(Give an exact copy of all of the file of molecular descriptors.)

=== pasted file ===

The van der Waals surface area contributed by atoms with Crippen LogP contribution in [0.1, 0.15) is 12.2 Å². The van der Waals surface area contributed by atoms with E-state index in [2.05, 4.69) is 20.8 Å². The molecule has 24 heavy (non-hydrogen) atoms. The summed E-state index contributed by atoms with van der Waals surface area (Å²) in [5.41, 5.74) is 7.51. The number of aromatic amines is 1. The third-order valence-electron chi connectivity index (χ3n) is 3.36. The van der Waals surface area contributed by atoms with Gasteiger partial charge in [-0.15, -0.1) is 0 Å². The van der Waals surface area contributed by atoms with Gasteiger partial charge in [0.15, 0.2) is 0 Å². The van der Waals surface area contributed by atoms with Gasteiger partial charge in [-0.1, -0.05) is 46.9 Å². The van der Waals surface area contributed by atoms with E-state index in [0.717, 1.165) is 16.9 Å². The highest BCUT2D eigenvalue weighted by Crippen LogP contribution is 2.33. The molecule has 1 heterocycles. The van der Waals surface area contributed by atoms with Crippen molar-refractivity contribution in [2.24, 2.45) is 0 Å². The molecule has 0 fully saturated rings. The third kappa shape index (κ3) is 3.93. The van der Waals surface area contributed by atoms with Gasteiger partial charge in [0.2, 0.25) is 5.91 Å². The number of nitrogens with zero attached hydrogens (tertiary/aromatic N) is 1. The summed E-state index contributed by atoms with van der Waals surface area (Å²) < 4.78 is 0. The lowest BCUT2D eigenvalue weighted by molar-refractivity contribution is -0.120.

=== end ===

The van der Waals surface area contributed by atoms with Crippen LogP contribution in [0.1, 0.15) is 12.2 Å². The van der Waals surface area contributed by atoms with E-state index in [2.05, 4.69) is 20.8 Å². The molecule has 24 heavy (non-hydrogen) atoms. The summed E-state index contributed by atoms with van der Waals surface area (Å²) in [5.41, 5.74) is 7.51. The number of aromatic amines is 1. The third-order valence-electron chi connectivity index (χ3n) is 3.36. The van der Waals surface area contributed by atoms with Gasteiger partial charge in [-0.15, -0.1) is 0 Å². The van der Waals surface area contributed by atoms with Gasteiger partial charge in [0.15, 0.2) is 0 Å². The van der Waals surface area contributed by atoms with Gasteiger partial charge in [-0.1, -0.05) is 46.9 Å². The van der Waals surface area contributed by atoms with E-state index in [0.717, 1.165) is 16.9 Å². The highest BCUT2D eigenvalue weighted by Crippen LogP contribution is 2.33. The molecule has 1 heterocycles. The van der Waals surface area contributed by atoms with Crippen molar-refractivity contribution in [2.24, 2.45) is 0 Å². The molecule has 0 fully saturated rings. The third kappa shape index (κ3) is 3.93. The van der Waals surface area contributed by atoms with Gasteiger partial charge in [0.2, 0.25) is 5.91 Å². The number of nitrogens with zero attached hydrogens (tertiary/aromatic N) is 1. The summed E-state index contributed by atoms with van der Waals surface area (Å²) < 4.78 is 0. The lowest BCUT2D eigenvalue weighted by molar-refractivity contribution is -0.120.